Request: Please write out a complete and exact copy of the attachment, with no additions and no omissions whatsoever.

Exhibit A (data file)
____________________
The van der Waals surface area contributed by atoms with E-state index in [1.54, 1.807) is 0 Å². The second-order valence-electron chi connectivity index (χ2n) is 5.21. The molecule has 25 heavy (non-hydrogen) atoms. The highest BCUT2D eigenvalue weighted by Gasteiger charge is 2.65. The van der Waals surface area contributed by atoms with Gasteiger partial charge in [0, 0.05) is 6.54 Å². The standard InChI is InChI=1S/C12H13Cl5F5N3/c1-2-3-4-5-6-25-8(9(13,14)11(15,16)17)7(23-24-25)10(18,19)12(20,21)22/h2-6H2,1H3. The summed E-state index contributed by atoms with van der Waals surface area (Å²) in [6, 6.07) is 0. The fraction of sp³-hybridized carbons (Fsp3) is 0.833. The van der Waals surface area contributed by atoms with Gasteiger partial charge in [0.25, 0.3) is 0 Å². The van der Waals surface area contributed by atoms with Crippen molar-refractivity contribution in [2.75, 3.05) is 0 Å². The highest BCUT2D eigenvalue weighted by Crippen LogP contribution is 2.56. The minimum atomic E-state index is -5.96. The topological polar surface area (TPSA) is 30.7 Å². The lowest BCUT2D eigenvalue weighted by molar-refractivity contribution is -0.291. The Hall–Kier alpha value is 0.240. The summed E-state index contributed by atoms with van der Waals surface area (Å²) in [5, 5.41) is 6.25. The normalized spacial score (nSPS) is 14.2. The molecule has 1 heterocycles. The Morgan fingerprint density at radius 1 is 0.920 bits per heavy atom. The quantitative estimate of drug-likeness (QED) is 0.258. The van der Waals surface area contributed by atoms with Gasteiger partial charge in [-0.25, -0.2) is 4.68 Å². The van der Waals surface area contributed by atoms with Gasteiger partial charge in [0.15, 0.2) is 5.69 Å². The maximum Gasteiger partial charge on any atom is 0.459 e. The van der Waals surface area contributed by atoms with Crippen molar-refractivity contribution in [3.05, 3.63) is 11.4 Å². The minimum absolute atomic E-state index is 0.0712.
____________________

The van der Waals surface area contributed by atoms with E-state index in [1.54, 1.807) is 0 Å². The second-order valence-electron chi connectivity index (χ2n) is 5.21. The molecule has 25 heavy (non-hydrogen) atoms. The highest BCUT2D eigenvalue weighted by Gasteiger charge is 2.65. The van der Waals surface area contributed by atoms with Gasteiger partial charge in [0, 0.05) is 6.54 Å². The standard InChI is InChI=1S/C12H13Cl5F5N3/c1-2-3-4-5-6-25-8(9(13,14)11(15,16)17)7(23-24-25)10(18,19)12(20,21)22/h2-6H2,1H3. The summed E-state index contributed by atoms with van der Waals surface area (Å²) in [6, 6.07) is 0. The fraction of sp³-hybridized carbons (Fsp3) is 0.833. The van der Waals surface area contributed by atoms with Gasteiger partial charge in [0.25, 0.3) is 0 Å². The van der Waals surface area contributed by atoms with Crippen molar-refractivity contribution in [2.75, 3.05) is 0 Å². The highest BCUT2D eigenvalue weighted by Crippen LogP contribution is 2.56. The minimum atomic E-state index is -5.96. The topological polar surface area (TPSA) is 30.7 Å². The lowest BCUT2D eigenvalue weighted by molar-refractivity contribution is -0.291. The Hall–Kier alpha value is 0.240. The summed E-state index contributed by atoms with van der Waals surface area (Å²) in [5, 5.41) is 6.25. The normalized spacial score (nSPS) is 14.2. The molecule has 1 heterocycles. The Morgan fingerprint density at radius 1 is 0.920 bits per heavy atom. The quantitative estimate of drug-likeness (QED) is 0.258. The van der Waals surface area contributed by atoms with Gasteiger partial charge in [-0.25, -0.2) is 4.68 Å². The van der Waals surface area contributed by atoms with Gasteiger partial charge in [0.15, 0.2) is 5.69 Å². The maximum Gasteiger partial charge on any atom is 0.459 e. The van der Waals surface area contributed by atoms with Crippen molar-refractivity contribution in [3.05, 3.63) is 11.4 Å². The minimum absolute atomic E-state index is 0.0712.